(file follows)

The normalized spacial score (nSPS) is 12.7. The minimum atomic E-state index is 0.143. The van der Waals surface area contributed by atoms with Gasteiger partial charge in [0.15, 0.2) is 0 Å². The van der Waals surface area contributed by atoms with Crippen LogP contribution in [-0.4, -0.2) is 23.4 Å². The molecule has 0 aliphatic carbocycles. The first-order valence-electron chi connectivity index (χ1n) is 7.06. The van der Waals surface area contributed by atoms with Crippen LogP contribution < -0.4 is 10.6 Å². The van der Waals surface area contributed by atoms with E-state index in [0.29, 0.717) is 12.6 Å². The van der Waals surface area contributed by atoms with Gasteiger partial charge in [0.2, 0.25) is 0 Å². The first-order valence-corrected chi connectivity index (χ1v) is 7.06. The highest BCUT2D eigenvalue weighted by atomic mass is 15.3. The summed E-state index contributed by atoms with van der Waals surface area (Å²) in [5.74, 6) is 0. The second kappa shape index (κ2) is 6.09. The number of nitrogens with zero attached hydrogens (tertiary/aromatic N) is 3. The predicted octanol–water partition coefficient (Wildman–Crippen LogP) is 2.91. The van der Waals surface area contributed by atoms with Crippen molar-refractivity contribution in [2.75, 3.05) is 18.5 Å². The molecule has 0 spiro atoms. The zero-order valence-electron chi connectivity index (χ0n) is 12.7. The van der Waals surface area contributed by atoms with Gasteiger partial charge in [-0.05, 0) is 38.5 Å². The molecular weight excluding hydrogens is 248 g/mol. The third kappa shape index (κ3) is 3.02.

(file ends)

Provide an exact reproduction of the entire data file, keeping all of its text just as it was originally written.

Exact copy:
The normalized spacial score (nSPS) is 12.7. The minimum atomic E-state index is 0.143. The van der Waals surface area contributed by atoms with Gasteiger partial charge in [0.15, 0.2) is 0 Å². The van der Waals surface area contributed by atoms with Crippen LogP contribution in [-0.4, -0.2) is 23.4 Å². The molecule has 0 aliphatic carbocycles. The first-order valence-electron chi connectivity index (χ1n) is 7.06. The van der Waals surface area contributed by atoms with Crippen LogP contribution < -0.4 is 10.6 Å². The van der Waals surface area contributed by atoms with E-state index in [0.29, 0.717) is 12.6 Å². The van der Waals surface area contributed by atoms with Gasteiger partial charge in [0.2, 0.25) is 0 Å². The first-order valence-corrected chi connectivity index (χ1v) is 7.06. The highest BCUT2D eigenvalue weighted by atomic mass is 15.3. The summed E-state index contributed by atoms with van der Waals surface area (Å²) in [5.74, 6) is 0. The second kappa shape index (κ2) is 6.09. The number of nitrogens with zero attached hydrogens (tertiary/aromatic N) is 3. The predicted octanol–water partition coefficient (Wildman–Crippen LogP) is 2.91. The van der Waals surface area contributed by atoms with Crippen molar-refractivity contribution in [2.75, 3.05) is 18.5 Å². The molecule has 0 spiro atoms. The zero-order valence-electron chi connectivity index (χ0n) is 12.7. The van der Waals surface area contributed by atoms with Gasteiger partial charge in [-0.05, 0) is 38.5 Å². The molecular weight excluding hydrogens is 248 g/mol. The third kappa shape index (κ3) is 3.02.